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Henry Alleyne Nicholson
This eBook from the Gutenberg Project consists of approximately 391 pages of information about The Ancient Life History of the Earth.
(5) “On the Structure of Certain Organic Remains in the Laurentian
    Limestones of Canada.”  J. W. Dawson.  ’Quart.  Journ.  Geol. 
    Soc.,’ xxi. 51-59.
(6) “Additional Note on the Structure and Affinities of Eozooen
    Canadense.”  W. B, Carpenter.  ‘Quart.  Journ.  Geol.  Soc.,’ xxi.
    59-66.
(7) “Supplemental Notes on the Structure and Affinities of Eozooen’
    Canadense,” W. B. Carpenter, ‘Quart.  Journ.  Geol.  Soc.,’
    xxii. 219-228.
(8) “On the So-Called Eozooenal Rocks.”  King & Rowney.  ’Quart. 
    Journ.  Geol.  Soc.,’ xxii. 185-218.
(9) ‘Chemical and Geological Essays.’  Sterry Hunt.

The above list only includes some of the more important memoirs which may be consulted as to the geological and chemical features of the Laurentian and Huronian Rocks, and as to the true nature of Eozooen.  Those who are desirous of studying the later phases of the controversy with regard to Eozooen must consult the papers of Carpenter, Carter, Dawson, King & Rowney, Hahn, and others, in the ‘Quart.  Journ. of the Geological Society,’ the ’Proceedings of the Royal Irish Academy,’ the ‘Annals of Natural History,’ the ‘Geological Magazine,’ &c.  Dr Carpenter’s ’Introduction to the Study of the Foraminifera’ should also be consulted.

[Footnote 10:  In this and in all subsequently following bibliographical lists, not only is the selection of works and memoirs quoted necessarily extremely limited; but only such have, as a general rule, been chosen for mention as are easily accessible to students who are in the position of being able to refer to a good library.  Exceptions, however, are occasionally made to this rule, in favour of memoirs or works of special historical interest.  It is also unnecessary to add that it has not been thought requisite to insert in these lists the well-known handbooks of geological and palaeontological science; except in such instances as where they contain special information on special points.]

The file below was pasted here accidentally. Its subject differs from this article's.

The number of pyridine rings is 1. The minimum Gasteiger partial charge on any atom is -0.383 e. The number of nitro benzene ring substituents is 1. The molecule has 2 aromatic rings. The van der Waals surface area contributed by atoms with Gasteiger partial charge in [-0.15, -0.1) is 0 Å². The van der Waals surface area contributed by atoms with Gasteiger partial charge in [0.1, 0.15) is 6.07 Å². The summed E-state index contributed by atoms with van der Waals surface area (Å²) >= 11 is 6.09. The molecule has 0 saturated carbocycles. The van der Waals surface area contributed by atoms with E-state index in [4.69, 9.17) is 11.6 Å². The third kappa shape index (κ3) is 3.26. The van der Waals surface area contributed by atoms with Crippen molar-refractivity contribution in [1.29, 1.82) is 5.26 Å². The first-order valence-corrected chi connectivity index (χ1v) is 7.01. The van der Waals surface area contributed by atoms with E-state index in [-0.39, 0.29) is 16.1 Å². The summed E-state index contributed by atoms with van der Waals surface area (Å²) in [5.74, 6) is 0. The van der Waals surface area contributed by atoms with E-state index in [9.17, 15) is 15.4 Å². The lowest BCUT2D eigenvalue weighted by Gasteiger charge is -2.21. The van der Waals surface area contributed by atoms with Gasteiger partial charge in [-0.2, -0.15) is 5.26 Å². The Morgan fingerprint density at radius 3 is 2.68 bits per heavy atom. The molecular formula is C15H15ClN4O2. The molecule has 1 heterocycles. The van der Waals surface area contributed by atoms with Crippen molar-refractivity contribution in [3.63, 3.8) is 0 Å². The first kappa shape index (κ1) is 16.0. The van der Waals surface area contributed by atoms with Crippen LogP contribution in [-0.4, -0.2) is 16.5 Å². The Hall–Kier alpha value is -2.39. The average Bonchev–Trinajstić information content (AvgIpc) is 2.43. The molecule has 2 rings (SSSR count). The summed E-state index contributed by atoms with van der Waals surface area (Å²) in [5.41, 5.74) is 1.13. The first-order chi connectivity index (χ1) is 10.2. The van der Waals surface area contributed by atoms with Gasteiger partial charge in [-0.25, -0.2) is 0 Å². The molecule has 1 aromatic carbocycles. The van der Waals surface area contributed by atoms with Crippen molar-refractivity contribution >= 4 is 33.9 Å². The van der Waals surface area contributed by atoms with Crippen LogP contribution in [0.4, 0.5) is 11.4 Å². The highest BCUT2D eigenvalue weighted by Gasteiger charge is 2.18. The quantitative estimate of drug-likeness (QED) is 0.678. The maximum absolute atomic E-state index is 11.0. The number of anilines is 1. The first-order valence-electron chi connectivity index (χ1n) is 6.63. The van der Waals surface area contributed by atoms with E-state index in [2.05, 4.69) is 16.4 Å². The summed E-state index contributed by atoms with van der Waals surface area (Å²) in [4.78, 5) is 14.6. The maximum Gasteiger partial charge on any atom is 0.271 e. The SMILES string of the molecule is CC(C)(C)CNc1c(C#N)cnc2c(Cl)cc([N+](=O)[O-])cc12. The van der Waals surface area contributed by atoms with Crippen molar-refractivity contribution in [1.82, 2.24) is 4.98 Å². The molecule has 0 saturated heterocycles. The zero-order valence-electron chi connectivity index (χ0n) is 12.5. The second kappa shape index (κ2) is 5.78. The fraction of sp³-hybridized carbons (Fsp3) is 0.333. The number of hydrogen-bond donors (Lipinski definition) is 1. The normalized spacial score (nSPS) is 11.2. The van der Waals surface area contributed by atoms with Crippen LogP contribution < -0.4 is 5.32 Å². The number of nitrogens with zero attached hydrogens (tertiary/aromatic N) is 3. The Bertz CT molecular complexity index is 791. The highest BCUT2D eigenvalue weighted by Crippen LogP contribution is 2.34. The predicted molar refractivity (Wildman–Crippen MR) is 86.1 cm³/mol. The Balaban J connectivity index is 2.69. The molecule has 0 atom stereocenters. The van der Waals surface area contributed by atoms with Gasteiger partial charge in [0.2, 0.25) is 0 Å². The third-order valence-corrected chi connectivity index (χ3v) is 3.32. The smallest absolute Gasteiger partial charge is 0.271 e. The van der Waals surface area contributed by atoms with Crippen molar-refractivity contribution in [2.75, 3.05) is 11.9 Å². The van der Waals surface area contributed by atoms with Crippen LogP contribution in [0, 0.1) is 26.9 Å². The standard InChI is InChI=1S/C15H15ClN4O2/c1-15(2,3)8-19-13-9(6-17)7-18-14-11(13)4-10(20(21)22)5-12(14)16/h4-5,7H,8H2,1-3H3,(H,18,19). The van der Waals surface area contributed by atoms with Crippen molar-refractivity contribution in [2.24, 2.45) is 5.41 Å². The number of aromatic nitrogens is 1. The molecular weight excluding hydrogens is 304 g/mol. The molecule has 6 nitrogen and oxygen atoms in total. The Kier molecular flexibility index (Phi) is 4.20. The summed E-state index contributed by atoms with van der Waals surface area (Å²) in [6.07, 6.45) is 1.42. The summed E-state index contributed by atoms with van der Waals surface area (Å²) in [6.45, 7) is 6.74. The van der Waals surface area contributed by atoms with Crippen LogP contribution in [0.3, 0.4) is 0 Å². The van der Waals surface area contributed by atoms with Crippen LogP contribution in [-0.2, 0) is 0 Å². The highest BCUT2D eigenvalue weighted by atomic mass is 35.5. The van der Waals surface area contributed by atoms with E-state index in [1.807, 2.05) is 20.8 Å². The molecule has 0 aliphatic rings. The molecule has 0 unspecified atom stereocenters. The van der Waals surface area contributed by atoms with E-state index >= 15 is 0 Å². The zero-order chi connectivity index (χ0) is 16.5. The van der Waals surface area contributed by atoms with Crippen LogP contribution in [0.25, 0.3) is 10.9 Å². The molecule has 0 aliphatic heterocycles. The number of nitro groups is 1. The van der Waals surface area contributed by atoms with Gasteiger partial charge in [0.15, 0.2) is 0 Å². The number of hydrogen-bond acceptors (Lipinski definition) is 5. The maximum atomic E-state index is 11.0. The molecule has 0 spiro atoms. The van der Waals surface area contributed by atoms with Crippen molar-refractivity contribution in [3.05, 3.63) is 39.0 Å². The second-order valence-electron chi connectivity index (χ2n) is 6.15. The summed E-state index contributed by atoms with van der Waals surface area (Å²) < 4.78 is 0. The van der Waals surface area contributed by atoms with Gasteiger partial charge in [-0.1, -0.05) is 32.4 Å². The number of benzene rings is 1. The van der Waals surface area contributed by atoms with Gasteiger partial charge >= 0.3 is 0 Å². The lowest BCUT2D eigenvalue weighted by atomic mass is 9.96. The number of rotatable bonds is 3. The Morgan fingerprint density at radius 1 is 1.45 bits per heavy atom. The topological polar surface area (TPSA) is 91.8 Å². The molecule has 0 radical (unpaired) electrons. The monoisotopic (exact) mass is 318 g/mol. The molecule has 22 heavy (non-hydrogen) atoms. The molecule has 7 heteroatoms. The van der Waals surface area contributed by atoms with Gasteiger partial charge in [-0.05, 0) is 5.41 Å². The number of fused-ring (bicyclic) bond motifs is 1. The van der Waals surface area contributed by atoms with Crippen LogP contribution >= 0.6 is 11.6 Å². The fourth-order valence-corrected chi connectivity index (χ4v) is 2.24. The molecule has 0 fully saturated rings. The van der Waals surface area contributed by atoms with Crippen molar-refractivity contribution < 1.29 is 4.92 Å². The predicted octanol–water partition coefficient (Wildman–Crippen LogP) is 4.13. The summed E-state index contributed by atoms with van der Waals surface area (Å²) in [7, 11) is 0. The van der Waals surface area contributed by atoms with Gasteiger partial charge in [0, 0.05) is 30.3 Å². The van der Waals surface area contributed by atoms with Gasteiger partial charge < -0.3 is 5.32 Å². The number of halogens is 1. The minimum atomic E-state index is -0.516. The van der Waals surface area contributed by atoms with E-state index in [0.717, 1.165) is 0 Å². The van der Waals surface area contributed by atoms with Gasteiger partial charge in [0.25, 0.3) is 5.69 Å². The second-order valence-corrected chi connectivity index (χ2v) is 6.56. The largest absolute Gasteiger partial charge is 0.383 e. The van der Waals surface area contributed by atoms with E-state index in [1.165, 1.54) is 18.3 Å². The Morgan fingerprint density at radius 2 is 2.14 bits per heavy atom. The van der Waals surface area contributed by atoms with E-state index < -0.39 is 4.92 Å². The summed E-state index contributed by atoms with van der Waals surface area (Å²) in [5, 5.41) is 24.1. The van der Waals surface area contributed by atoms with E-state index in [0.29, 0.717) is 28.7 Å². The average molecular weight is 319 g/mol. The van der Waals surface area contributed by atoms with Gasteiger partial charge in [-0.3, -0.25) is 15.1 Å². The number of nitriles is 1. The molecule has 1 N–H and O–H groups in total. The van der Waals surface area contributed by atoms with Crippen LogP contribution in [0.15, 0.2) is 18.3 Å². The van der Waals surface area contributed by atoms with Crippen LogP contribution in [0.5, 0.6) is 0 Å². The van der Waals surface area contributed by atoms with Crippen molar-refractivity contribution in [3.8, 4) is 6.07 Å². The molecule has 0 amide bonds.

CHAPTER VIII.

THE CAMBRIAN PERIOD.

The traces of life in the Laurentian period, as we have seen, are but scanty; but the Cambrian Rocks—­so called from their occurrence in North Wales and its borders ("Cambria “)—­have yielded numerous remains of animals and some dubious plants.  The Cambrian deposits have thus a special interest as being the oldest rocks in which occur any number of well-preserved and unquestionable organisms.  We have here the remains of the first fauna, or assemblage of animals, of which we have at present knowledge.  As regards their geographical distribution, the Cambrian Rocks have been recognised in many parts of the world, but there is some question as to the precise limits of the formation, and we may consider that their most typical area is in South Wales, where they have been carefully worked out, chiefly by Dr Henry Hicks.  In this region, in the neighbourhood of the promontory of St David’s, the Cambrian Rocks are largely developed, resting upon an ancient ridge of Pre-Cambrian (Laurentian?) strata, and overlaid by the lowest beds of the Lower Silurian.  The subjoined sketch-section (fig. 27) exhibits in a general manner the succession of strata in this locality.

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